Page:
Bougainvilleas

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Bougainvilleas Empty Bougainvilleas

Post  RyanSA on Fri Jan 18, 2019 10:59 am

Hi all.
I am from a very dry and warm part from South Africa. We don't really have much variety to choose from growing your own Bonsai. Yamadori hunting is fruitless as most fields are swamped with a type of thornbush. So I have a few air layerings/cuttings of fruit trees I obtained from my yard. Mostly fig, grape, kumquat, mulberry and bougainvillea. Bougainvilleas seem to be doing pretty good in my region. What are your experiences? How many types does one get.
RyanSA
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Post  Cajunrider on Fri Jan 18, 2019 3:44 pm

There are so many cultivars of bougainvilleas and they can be propagated easily with cuttings. I think just pick the ones you like and grow them. For me if I see one I like, I just ask the owner for a cutting and grow it.

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Bougainvilleas Empty Try Grewia Occidentalis

Post  R3x on Mon Jan 21, 2019 8:02 am

Well, not all hope is lost. Here in Central Europe they sell indoor bonsai made from Grewia Occidentalis which I believe is home to your part of the world. Fast growing, small leaves, nice flowers, handles big pruning very well, roots very easily... Try looking for some.

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Post  RyanSA on Mon Jan 21, 2019 9:48 am

Thanks guys. I really appreciate.
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Bougainvilleas Empty The sky is the limit...

Post  Michigander on Tue Jan 22, 2019 12:08 am

There are millions of good bonsai candidates for you there, maybe more!  cheers  Natal Plum and Burtt Davii Fig are both native to the dry uplands of the mountain range on the Indian Ocean side.  I have no idea how far that is from you, but any fig variety works well, 'Too Little' and 'Green Island' my favorites, and as above stated, Bougies are wonderful, especially collected.  'Kyoto' Serrisa, Fukien Tea, Bucida Spinosa, Desert Rose, Mesquite, Tamarind, Poincianna, Singapore Holly, Texas Ebony, Brazilian Raintree and probably many other plants common in local landscape nurseries.  Anything you find in a nursery also exists to be collected where they are remodeling businesses, in which case they almost always replace all landscaping plants.  Keep your eyes open driving around the city, and ask the General Contractor if anyone would care if you dig up this or that plant.  Usually they don't mind.  Or, a small bribe for something especially nice.  But, you gotta beat the bulldozers... ThumbsUp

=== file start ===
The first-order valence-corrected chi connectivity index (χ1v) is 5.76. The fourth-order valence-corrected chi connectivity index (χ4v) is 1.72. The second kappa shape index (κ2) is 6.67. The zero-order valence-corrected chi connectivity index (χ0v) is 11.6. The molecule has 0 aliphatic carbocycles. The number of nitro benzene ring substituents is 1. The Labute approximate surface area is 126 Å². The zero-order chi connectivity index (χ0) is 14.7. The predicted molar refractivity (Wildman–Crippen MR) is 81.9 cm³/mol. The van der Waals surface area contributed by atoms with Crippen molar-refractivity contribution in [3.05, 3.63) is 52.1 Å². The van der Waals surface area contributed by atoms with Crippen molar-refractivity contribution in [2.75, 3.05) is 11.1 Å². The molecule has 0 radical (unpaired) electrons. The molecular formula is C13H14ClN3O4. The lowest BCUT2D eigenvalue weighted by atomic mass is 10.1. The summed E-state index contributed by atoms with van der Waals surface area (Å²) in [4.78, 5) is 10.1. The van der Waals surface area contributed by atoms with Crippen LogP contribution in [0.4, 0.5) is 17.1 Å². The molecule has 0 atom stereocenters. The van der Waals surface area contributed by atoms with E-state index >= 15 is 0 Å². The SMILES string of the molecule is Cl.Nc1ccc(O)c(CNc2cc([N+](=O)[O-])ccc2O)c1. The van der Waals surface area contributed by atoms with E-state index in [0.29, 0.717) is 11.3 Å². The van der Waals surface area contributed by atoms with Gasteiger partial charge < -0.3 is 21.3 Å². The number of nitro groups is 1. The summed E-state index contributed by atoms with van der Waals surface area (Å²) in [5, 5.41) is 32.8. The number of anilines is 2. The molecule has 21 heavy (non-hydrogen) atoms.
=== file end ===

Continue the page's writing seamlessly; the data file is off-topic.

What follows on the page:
One more odd possibility:  Sometimes you'll see some plant in a landscape and you say to yourself, "That plant looks bad there, or is terrible where it is planted" because it is in the wrong place in a landscape, or planted too close to a sidewalk, or door, or otherwise outgrowing where it is, and you think you wouldn't let it be if that was your property.  Eventually, that someone who lives there will rip it out and put it in the trash.  You don't have much to loose by knocking on the door and asking if  they would like you to remove it for free and leave them a nice, clean hole.  You might even offer to replace it with something else you name specifically.  I learned this the hard way, everyday driving past a Wisteria I coveted that was too close to a driveway and elsewhere, an absolutely perfect dwarf Simpaku probably 40 years old planted in a really dumb location in relation to everything else in the yard.  Both of these disappeared one day, and I wanted to cry.  I'm working on my Barber now.  He has an old procumbens juniper sticking out on his sidewalk.  By spring I expect him to be pleased to have me make it disappear.
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